Be Stars are rapidly rotating massive stars that eject gas into a circumstellar disk.  Long baseline optical/infrared interferometry can spatially resolve the disks around Be stars.

 

Model images of the Be stars Gam Cas (left) and Zet Tau (right) fit to interferometric data collected at the CHARA Array.  Image credit:  Gies, D. R., et al. 2007, ApJ, 654, 527

 

Image reconstruction of the Be star Phi Per. The disk contributes about 29% of the total flux in the near-infrared H-band. The location of the faint, subdwarf companion is shown with the best fit circular orbit with a period of 126.7 days. The companion contributes only 1.5% of the total light. Image credit: Mourard, D., et al. 2015, A&A, 577, 51

 

Sequence of intensity maps of the Be star Phi Per (6.4 × 6.4 mas) as a function of wavelength with north up and east left as imaged by VEGA (upper sequence), as computed from the kinematic model (middle sequence), and as imaged through a simulated observation of the above model (lower sequence). Image credit: Mourard, D., et al. 2015, A&A, 577, 51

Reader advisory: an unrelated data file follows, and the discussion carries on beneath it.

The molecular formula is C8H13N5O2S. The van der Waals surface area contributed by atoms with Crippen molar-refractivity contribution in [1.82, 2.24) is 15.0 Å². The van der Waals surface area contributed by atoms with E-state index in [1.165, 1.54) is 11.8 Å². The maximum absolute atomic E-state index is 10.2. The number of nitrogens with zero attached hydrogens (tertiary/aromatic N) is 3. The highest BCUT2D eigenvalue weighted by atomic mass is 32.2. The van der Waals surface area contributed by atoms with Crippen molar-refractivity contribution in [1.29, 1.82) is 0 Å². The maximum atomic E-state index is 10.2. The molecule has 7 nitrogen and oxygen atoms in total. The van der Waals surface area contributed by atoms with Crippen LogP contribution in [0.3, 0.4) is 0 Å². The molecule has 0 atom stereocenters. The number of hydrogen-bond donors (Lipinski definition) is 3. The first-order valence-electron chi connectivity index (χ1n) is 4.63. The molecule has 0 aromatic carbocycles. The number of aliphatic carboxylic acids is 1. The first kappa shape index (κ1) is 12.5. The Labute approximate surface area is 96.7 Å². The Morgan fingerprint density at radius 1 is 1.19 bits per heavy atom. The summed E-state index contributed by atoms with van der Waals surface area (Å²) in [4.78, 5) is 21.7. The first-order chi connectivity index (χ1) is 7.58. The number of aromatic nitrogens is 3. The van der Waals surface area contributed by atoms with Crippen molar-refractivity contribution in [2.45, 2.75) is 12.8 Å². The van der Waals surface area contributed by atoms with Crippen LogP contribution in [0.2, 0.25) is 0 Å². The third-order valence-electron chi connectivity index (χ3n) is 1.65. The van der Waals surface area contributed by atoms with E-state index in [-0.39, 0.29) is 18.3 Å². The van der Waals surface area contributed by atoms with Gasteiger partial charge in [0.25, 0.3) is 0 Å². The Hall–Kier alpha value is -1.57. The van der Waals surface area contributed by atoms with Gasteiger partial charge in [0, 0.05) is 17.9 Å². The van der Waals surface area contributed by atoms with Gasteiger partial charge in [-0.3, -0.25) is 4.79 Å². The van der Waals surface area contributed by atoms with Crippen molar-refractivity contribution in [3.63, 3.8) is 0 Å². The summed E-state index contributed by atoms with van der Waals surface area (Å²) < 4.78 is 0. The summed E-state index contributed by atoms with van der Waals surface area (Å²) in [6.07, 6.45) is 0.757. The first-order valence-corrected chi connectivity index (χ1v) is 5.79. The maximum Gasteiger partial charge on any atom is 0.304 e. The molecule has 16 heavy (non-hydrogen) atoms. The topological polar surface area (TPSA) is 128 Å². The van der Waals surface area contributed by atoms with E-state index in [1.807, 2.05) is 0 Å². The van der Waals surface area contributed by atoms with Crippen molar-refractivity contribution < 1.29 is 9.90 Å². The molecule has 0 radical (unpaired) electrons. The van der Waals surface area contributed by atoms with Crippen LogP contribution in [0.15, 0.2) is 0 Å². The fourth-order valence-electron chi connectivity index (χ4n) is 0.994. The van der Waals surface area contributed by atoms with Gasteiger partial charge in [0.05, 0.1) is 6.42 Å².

Cartoon depicting the disk precession variations of zeta Taurus as seen in the sky. The Be star is shown as a black circle, the circumstellar disk as a gray ellipsoid, and the mean position angle of the long axis of the disk (aligned with the stellar equator) as dotted lines extending from the disk. The panels show the change in the precession of the disk tilt and of the one-armed spiral density maximum (small gray dot) for eight steps in the precession cycle. Image credit: Schaefer, G. H., et al. 2010, AJ, 140, 1838

 

References:

Gies, D. R., et al. 2007, ApJ, 654, 527

Mourard, D., et al. 2015, A&A, 577, 51

Schaefer, G. H., et al. 2010, AJ, 140, 1838

Touhami, Y., et al. 2013, ApJ, 768, 128